Health Savings Accounts (HSA) in 2006

If you are a company setting up a new health plan or an individual getting a plan, you should consider getting a Health Savings Account (HSA). HSAs are the better cousins of Medical Savings Accounts (MSAs) and were formed on Jan 1 2004.   I’ve had my HSA since then and i will go over the benefits, why you should get one, and things you should think about.

You should consider doing this for 2006.

(note: I’m not a health administrator so check the facts of this post before you proceed)

About HSAs

Health Savings Accounts allow you to put away pre-tax dollars to fund future medical expenses.   Unlike its ugly cousin, the MSA, the HSA is NOT use it or lose it.   Any money you do not use can be rolled over to the next year.   That roll-over money can be used for any medical expenses over time.

You can put away up to $2700 in 2006 for an individual and $5450 for a family.   Tax free.   This is a big savings … especially for those of you in

Silicon Valley

who have a higher tax bracket.   

You can invest your HSA in a variety of different options.   Unfortunately, since this is a fairly new space, there are not a ton of choices yet — but still enough to make it worth it.   Some good places:

HSA Bank – interest bearing account

First HSA – interest bearing account

Health Savings Administrators – allows you to invest in Vanguard funds

– a good list of other plans are at: http://www.health–savings–accounts.com/admins.htm 

Most of these services provide a debit card for purchases or an easy-to-use reimbursement form.   

High deductible plan

You can only use an HSA with a high-deductible plan.   Let’s say your deductible is $3000 — that means you pay for ALL medical expenses out of your own pocket (usually through your HSA tax-free account) up to $3000 for the year.   Anything beyond that is paid for by your insurance firm.   And this usually does not include prescription drugs.  And sometimes the plans have some added benefits (like a once-a-year $20 physical).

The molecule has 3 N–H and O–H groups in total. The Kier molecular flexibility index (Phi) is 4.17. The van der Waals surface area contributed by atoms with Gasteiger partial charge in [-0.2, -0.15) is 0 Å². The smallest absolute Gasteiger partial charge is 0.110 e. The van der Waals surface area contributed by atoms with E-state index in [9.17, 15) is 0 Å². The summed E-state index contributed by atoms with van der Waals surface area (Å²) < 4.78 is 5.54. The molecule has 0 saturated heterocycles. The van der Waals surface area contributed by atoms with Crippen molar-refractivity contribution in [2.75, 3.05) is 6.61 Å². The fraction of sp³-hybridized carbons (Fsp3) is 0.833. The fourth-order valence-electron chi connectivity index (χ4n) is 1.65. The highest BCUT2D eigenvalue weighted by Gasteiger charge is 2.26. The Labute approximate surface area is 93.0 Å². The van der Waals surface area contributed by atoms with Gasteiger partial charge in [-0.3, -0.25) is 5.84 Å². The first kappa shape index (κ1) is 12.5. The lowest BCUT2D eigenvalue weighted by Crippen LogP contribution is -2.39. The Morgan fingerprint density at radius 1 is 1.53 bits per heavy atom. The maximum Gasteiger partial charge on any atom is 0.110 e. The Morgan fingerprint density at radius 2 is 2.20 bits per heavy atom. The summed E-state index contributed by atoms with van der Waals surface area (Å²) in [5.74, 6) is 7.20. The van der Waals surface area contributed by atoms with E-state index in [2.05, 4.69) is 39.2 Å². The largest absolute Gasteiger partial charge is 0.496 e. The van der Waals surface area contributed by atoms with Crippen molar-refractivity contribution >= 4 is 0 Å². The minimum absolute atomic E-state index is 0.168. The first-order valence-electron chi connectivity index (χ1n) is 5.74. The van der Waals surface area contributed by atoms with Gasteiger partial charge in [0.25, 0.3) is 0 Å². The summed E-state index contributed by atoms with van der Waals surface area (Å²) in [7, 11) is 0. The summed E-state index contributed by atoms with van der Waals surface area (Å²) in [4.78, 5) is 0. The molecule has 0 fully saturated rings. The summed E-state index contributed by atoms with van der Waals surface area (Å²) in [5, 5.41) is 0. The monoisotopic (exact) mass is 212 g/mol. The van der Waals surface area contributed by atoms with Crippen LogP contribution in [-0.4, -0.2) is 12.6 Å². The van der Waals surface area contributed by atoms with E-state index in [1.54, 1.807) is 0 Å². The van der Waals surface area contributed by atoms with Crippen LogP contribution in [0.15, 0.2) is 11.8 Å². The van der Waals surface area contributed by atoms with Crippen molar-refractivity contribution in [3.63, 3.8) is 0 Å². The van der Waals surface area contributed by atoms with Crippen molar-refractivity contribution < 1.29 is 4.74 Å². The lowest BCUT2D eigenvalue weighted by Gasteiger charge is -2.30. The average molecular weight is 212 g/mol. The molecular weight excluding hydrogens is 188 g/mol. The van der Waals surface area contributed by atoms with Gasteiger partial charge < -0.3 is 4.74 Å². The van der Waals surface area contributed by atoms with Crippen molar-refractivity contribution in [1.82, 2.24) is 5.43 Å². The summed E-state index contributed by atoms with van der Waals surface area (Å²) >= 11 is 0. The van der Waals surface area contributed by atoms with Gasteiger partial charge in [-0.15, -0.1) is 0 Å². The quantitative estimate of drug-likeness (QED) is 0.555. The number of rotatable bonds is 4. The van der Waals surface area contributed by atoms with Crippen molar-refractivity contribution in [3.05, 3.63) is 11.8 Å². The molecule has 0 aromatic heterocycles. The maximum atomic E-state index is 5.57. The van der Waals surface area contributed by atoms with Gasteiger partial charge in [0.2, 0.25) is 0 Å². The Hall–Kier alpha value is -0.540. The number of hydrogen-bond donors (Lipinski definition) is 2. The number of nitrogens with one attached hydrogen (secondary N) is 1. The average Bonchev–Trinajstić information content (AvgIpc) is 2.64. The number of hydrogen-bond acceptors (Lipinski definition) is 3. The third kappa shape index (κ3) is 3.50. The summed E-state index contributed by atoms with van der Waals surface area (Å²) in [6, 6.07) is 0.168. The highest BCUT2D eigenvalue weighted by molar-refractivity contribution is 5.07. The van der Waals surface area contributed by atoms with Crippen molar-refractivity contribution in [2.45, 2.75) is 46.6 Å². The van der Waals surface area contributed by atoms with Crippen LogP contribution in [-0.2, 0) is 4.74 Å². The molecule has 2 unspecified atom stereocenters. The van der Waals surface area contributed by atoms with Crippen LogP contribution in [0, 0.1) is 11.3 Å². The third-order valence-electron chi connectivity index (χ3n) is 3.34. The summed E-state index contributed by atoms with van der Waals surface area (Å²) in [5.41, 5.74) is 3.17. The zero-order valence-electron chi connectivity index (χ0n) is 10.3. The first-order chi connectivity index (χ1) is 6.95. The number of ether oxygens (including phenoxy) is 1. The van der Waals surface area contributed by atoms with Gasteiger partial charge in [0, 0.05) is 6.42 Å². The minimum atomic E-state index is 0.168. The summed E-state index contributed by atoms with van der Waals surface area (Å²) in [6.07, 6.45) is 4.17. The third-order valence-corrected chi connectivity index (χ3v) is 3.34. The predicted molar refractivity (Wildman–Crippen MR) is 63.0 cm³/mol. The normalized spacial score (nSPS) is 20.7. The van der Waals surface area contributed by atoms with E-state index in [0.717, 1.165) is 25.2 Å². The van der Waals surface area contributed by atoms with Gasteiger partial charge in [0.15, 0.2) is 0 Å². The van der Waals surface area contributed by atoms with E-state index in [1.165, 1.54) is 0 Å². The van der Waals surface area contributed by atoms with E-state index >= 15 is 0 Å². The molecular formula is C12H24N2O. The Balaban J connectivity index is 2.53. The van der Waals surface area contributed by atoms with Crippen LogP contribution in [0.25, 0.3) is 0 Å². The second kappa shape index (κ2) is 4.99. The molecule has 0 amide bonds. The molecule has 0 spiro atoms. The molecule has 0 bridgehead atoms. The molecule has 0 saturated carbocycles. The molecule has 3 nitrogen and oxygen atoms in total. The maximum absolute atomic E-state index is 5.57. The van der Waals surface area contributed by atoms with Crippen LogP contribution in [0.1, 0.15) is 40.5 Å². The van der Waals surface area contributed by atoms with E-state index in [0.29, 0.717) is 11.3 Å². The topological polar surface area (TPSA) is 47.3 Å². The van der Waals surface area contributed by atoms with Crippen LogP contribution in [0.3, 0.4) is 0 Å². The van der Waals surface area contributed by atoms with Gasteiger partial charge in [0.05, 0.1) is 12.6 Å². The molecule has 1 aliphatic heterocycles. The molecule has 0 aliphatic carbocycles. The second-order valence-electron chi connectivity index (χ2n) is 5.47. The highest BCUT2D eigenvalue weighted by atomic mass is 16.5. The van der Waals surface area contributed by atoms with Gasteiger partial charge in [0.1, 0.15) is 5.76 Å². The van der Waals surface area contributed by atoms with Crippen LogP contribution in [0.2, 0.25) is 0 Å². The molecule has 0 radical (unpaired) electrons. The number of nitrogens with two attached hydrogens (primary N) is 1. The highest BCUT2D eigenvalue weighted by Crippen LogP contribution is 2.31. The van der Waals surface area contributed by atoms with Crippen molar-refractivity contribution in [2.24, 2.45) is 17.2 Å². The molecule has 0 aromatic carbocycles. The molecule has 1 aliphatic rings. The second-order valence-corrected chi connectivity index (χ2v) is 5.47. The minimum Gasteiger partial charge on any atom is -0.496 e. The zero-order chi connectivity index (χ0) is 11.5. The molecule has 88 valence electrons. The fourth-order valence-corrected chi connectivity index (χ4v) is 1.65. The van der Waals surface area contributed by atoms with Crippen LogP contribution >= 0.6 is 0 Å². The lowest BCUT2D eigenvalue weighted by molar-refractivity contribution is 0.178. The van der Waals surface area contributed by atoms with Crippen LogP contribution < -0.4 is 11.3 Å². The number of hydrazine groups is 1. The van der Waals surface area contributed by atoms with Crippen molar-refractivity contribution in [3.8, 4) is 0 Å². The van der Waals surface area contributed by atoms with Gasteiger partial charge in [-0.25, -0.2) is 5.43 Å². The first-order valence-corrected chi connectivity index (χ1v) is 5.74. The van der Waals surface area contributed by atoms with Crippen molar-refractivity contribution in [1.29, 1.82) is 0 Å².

And you’d be surprised what happens when you pay for your healthcare yourself … you quickly move to the front of the line, generally get better care, and usually even get things cheaper.   Cheaper?  Cheaper than insurance companies that bargain for everything??   Absolutely.

He’s why.   If you do to the doctor for your yearly visit you might want a cardiogram (a test that gives a good baseline of your heart).   This is a really good idea to get done.   now most doctors already have one of these machines and they have their medical assistants already trained to give you the quick test.   So the real cost of a doctor giving you the test is just electricity and a tiny bit of time (5 minutes) from someone of their staff.   So you frequently can get free things like cardiograms thrown in with your physical.  Especially since you are paying right away and the doctor does not have to worry about forms processing to the insurance company.

So if you are healthy and have healthy employees, then this is a good deal for you.   in fact HSAs will likely help you attract healthier employees because they will be more likely to opt in and work for you.

And, of course, with a high deductible plan you can go to any doctor you want.  Anyone. 

Spending your money

If you are like me, you don’t have a lot of medical expenses.   But when you do, you want a convenient way to spend the money.  I’ve found the easier way is to get an HSA with a debit card (most of them have one).   This makes everything really easy.   Charge your doctor, dentist, optometrist, etc.   even a lot of things you buy at the pharmacy are HSA-related.   In fact, if you use an online pharmacy (like Drugstore.com) they’ll ask for two credit cards — your HSA-related items will get charged to your tax free account and your other items will get charged to your normal card.

And you’d be surprised what is covered …

HSAs are best for start-ups

I’ve found that most people in

Silicon Valley

start-ups tend to be healthy.   Even though they work insane hours, they tend to have a fairly active life (biking to work and such).   

Full covering health insurance plans discriminate against your healthy employees in favor of your unhealthy ones.   For your avg 30-something in

California

, a high-deductible plan is about $80/mo where your common PPO is about $250/mo.   that means your company saves $170/mo (or $2040/year) … money you can give directly to the employee, contribute directly to their HSA account, or use in other productive ways.

And the HSA is a great benefit.  Like a 401K, it follows the individual for the rest of her life — so she gets to keep the benefit now.

Overall, if you are getting your own health insurance plan or getting one for your company, I highly recommend a HSA.   I think you’ll find that it is a strong option worth considering

4 thoughts on “Health Savings Accounts (HSA) in 2006

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